Sunday 15 September 2013

Rush (2013) - Ron Howard

Sport is full of infamous rivalries, but few sports push their players to the limits of life and death.  Formula 1 racing is one of them.

Howard's film is based on real life events from the World Championship of 1976, in which Britain's James Hunt (Chris Hemsworth) and Austria's Niki Lauda (Daniel Brühl) were involved in a bitter rivalry for pole position.  The intense performances from both actors are remarkable: Hemsworth as the charming, egotistical lady's man Hunt who revels in fame and swaggers onto the track; Brühl as the technical and calculating rat-faced Lauda who constantly measures the risks.  Hunt is the extrovert, Lauda is the more ambiguous introvert.  Together, there's is a turbulent relationship of yin and yang, each man pushing their cars and themselves to the limit in every race.

Howard's cinematography truly captures the rush, noise and excitement of racing.  Low-lying cameras and point-of-view shots put the audience in the centre of the action, using fast-paced editing and jaunty angles to emphasise a real sense of speed.  The use of sound, too, shudders through the speakers - the roar of the engines and Hans Zimmer's thundering score paralleling close-up shots of every rattle and click of the gears, every twist and turn of the steering.  The use of filters and stock footage also add an authentic 70s twist.  Rush is an incredibly visceral experience.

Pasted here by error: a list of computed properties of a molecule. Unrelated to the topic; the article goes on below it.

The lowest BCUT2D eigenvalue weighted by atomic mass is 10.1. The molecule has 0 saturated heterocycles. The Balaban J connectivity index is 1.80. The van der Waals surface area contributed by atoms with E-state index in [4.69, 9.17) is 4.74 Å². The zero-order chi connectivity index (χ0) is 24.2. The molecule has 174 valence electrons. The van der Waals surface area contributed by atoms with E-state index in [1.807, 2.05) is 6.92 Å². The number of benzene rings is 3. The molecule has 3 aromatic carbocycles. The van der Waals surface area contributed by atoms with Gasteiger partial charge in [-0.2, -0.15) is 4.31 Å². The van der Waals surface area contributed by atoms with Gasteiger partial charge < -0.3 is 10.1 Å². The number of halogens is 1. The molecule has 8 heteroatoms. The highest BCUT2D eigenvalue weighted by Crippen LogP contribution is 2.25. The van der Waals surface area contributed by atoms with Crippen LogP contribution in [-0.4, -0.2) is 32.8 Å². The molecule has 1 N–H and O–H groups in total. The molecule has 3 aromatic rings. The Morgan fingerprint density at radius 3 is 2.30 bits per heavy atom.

At it's core, though, this is a film that explores what it means to be competitive and, in turn, notions of masculinity.  Playboy Hunt may sleep around off the track, but women only prove to be a distraction to his winning ways.  To be a contender means to be focused and alone - except, of course, for your rival.  Over the course of the film, the two men come to appreciate their symbiotic relationship as each is dependent on the other to thrive on the track.  As Lauda claims towards the end, having a nemesis may seem a curse but it can be a blessing - it's competition that pushes both Hunt and Lauda to the limits of life and death.  Equally, if one man tragically fails, how responsible is the other for taking his rival off the racetrack - and getting him back on?

Rush doesn't quite get under the skin of its protagonists, but it remains a tightly-focussed thrill-ride of a drama that is never less than gripping, intense and exhilarating.